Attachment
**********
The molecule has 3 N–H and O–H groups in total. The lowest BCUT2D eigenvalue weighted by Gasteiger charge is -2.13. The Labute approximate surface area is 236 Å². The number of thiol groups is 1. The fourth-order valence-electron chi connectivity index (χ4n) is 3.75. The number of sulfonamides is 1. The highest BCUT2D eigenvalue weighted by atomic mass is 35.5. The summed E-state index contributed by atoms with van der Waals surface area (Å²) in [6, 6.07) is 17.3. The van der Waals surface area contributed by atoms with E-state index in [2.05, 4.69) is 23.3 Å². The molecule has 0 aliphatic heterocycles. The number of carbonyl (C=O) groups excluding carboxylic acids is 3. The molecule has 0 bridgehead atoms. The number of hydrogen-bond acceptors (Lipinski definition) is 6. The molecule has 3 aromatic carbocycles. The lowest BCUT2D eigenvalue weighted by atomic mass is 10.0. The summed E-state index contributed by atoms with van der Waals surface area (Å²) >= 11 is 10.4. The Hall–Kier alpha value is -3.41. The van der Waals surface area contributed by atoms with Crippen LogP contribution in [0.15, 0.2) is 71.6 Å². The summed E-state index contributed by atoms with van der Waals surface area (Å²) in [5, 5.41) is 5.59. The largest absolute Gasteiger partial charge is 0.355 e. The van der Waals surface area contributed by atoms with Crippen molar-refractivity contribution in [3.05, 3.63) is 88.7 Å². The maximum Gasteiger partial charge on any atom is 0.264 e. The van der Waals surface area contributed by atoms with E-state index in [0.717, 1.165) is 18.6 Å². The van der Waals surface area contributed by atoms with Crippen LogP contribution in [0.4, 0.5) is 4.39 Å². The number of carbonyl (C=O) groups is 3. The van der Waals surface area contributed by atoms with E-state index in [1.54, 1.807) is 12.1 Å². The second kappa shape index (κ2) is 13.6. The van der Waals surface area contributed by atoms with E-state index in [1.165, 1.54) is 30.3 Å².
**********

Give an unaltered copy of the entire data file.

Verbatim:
The molecule has 3 N–H and O–H groups in total. The lowest BCUT2D eigenvalue weighted by Gasteiger charge is -2.13. The Labute approximate surface area is 236 Å². The number of thiol groups is 1. The fourth-order valence-electron chi connectivity index (χ4n) is 3.75. The number of sulfonamides is 1. The highest BCUT2D eigenvalue weighted by atomic mass is 35.5. The summed E-state index contributed by atoms with van der Waals surface area (Å²) in [6, 6.07) is 17.3. The van der Waals surface area contributed by atoms with E-state index in [2.05, 4.69) is 23.3 Å². The molecule has 0 aliphatic heterocycles. The number of carbonyl (C=O) groups excluding carboxylic acids is 3. The molecule has 0 bridgehead atoms. The number of hydrogen-bond acceptors (Lipinski definition) is 6. The molecule has 3 aromatic carbocycles. The lowest BCUT2D eigenvalue weighted by atomic mass is 10.0. The summed E-state index contributed by atoms with van der Waals surface area (Å²) >= 11 is 10.4. The Hall–Kier alpha value is -3.41. The van der Waals surface area contributed by atoms with Crippen LogP contribution in [0.15, 0.2) is 71.6 Å². The summed E-state index contributed by atoms with van der Waals surface area (Å²) in [5, 5.41) is 5.59. The largest absolute Gasteiger partial charge is 0.355 e. The van der Waals surface area contributed by atoms with Crippen molar-refractivity contribution in [3.05, 3.63) is 88.7 Å². The maximum Gasteiger partial charge on any atom is 0.264 e. The van der Waals surface area contributed by atoms with E-state index in [0.717, 1.165) is 18.6 Å². The van der Waals surface area contributed by atoms with Crippen LogP contribution in [0.4, 0.5) is 4.39 Å². The number of carbonyl (C=O) groups is 3. The van der Waals surface area contributed by atoms with E-state index in [1.54, 1.807) is 12.1 Å². The second kappa shape index (κ2) is 13.6. The van der Waals surface area contributed by atoms with E-state index in [1.165, 1.54) is 30.3 Å².